Byzantium's neighboring Orthodox powers emerged as architectural centers in their own right during the Late Byzantine Period; the Bulgarian churches of Nesebar are similar to those in Constantinople at this time and, following the construction of Gračanica monastery, the architecture of Serbia used the "so-called Athonite plan", for example at Ravanica (1375–7). In Romania, Wallachia was influenced by Serbian architecture and Moldavia was more original, such as in the Voroneț Monastery with its small dome. Moscow emerged as the most important center of architecture following the fall of Constantinople in 1453; the Cathedral of the Assumption (1475–79), built in the Kremlin to house the icon of Our Lady of Vladimir, was designed in a traditional Russian style by an Italian architect.
Italian Renaissance architecture combined Roman and Romanesque practices with Byzantine structures and decorative elements, such as domes with pendentives over square bays; the Cassinese Congregation used windowed domes in the Byzantine style, and often also in a quincunx arrangement, in their churches built between 1490 and 1546, such as the Abbey of Santa Giustina. The technique of using wooden tension rings at several levels within domes and drums to resist deformation, frequently said to be a later invention of Filippo Brunelleschi, was common practice in Byzantine architecture; the technique of using double shells for domes, although revived in the Renaissance, originated in Byzantine practice. The dome of the Pantheon, as a symbol of Rome and its monumental past, was particularly celebrated and imitated, although copied only loosely. Studied in detail from the early Renaissance on, it was an explicit point of reference for the dome of St. Peter's Basilica and inspired the construction of domed rotundas with temple-front porches throughout western architecture into the modern era. Examples include Palladio's chapel at Maser (1579–80), Bernini's church of S. Maria dell'Assunzione (1662-4), the Library Rotunda of the University of Virginia (1817–26), and the church of St. Mary in Malta (1833–60).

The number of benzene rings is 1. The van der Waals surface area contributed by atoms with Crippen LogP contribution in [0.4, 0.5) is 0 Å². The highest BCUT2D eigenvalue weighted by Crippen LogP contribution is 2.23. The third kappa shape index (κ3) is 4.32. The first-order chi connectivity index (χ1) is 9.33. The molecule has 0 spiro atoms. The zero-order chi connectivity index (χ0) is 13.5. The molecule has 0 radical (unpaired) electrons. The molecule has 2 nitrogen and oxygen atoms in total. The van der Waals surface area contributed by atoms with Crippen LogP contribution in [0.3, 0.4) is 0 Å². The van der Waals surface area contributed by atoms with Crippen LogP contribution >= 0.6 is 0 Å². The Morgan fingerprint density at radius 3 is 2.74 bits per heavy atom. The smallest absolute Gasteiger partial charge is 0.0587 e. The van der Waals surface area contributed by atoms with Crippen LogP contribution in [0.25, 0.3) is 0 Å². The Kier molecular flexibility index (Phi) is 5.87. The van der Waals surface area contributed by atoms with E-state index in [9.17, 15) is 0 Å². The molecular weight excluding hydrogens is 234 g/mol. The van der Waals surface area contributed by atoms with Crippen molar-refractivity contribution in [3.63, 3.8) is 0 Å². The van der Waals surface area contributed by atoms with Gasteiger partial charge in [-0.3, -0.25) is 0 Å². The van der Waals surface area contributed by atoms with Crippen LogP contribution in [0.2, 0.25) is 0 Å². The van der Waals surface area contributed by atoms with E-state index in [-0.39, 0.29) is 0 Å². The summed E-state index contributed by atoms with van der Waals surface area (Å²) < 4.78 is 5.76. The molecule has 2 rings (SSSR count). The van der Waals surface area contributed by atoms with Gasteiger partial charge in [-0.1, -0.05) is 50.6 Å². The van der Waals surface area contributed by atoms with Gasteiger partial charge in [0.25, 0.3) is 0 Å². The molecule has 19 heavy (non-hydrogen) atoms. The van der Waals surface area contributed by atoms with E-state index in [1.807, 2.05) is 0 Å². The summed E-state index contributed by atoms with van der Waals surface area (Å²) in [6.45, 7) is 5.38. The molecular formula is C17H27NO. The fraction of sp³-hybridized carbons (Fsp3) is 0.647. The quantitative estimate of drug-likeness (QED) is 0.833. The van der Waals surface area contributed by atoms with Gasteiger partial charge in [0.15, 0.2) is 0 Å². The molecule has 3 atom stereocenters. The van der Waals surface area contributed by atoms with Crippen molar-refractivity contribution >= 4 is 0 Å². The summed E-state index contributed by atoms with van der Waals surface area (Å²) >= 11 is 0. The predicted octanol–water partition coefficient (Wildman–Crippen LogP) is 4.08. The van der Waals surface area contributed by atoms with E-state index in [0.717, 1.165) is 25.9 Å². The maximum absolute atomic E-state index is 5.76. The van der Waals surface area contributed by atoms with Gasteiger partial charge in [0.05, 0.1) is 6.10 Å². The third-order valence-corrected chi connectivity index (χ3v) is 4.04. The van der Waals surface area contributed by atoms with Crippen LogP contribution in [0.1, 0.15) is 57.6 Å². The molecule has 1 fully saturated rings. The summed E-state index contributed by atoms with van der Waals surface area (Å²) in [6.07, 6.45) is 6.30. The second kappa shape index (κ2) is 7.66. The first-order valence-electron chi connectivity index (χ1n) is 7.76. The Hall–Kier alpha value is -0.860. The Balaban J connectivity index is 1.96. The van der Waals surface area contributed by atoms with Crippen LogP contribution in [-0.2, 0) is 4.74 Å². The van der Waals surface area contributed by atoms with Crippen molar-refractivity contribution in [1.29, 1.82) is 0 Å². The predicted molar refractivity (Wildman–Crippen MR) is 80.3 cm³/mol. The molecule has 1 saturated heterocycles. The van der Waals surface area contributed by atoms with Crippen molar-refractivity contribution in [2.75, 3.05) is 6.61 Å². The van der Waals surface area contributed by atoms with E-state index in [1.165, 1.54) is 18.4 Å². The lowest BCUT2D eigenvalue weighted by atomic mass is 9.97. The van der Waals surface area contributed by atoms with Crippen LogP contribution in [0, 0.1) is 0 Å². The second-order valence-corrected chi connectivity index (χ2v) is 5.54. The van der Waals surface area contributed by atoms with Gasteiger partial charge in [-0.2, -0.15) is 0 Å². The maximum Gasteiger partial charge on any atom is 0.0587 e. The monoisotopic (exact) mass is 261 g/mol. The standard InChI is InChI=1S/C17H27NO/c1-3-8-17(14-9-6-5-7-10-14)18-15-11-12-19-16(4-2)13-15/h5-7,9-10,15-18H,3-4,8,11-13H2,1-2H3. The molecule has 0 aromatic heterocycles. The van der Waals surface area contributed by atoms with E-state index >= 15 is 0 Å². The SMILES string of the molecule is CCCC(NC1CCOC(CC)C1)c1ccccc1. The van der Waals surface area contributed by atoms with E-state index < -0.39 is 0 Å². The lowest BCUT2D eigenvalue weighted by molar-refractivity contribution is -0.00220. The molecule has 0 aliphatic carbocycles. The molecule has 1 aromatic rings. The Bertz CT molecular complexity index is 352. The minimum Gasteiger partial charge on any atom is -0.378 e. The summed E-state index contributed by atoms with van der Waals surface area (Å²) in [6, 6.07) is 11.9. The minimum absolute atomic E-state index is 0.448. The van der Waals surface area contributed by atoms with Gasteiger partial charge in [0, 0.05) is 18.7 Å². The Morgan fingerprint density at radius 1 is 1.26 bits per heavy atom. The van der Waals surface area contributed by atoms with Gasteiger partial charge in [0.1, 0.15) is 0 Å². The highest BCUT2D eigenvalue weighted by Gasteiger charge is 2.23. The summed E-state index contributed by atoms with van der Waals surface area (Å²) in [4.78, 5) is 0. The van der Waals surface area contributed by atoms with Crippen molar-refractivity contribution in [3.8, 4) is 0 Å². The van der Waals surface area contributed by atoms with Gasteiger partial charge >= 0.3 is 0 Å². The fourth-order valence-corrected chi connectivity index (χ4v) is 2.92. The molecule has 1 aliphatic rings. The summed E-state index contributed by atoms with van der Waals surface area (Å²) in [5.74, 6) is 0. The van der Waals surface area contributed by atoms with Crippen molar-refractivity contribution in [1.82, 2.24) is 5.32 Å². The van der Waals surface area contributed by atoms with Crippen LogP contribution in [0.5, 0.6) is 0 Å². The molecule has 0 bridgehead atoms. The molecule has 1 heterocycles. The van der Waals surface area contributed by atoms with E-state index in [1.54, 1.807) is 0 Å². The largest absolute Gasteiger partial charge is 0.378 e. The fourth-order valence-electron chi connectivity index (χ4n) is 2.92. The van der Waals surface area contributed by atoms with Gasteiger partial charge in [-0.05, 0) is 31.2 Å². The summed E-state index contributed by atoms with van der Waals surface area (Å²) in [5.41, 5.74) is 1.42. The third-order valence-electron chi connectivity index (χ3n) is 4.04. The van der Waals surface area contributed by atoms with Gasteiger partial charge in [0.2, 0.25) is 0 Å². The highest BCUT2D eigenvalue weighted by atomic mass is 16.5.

Ottoman architecture adopted the Byzantine dome form and continued to develop it. One type of mosque was modeled after Justinian's Church of Sergius and Bacchus with a dome over an octagon or hexagon contained within a square, such as the Üç Şerefeli Mosque (1437–47); the dome and semi-domes of the Hagia Sophia, in particular, were replicated and refined. A "universal mosque design" based upon this development spread throughout the world; the first Ottoman mosque to use a dome and semi-dome nave vaulting scheme like that of Hagia Sophia was the mosque of Beyazit II. Only two others were modeled similarly: Kılıç Ali Pasha Mosque and the Süleymaniye Mosque (1550–57). Other Ottoman mosques, although superficially similar to Hagia Sophia, have been described as structural criticisms of it; when Mimar Sinan set out to build a dome larger than that of Hagia Sophia with Selimiye Mosque (1569–74), he used a more stable octagonal supporting structure. The Selimiye Mosque is of the type originating with the Church of Sergius and Bacchus. Three other Imperial mosques in Istanbul built in this "Classical Style" of Hagia Sophia include four large semi-domes around the central dome, rather than two: Şehzade Camii, Sultan Ahmed I Camii (completed in 1616), and the last to be built: Yeni Cami (1597–1663).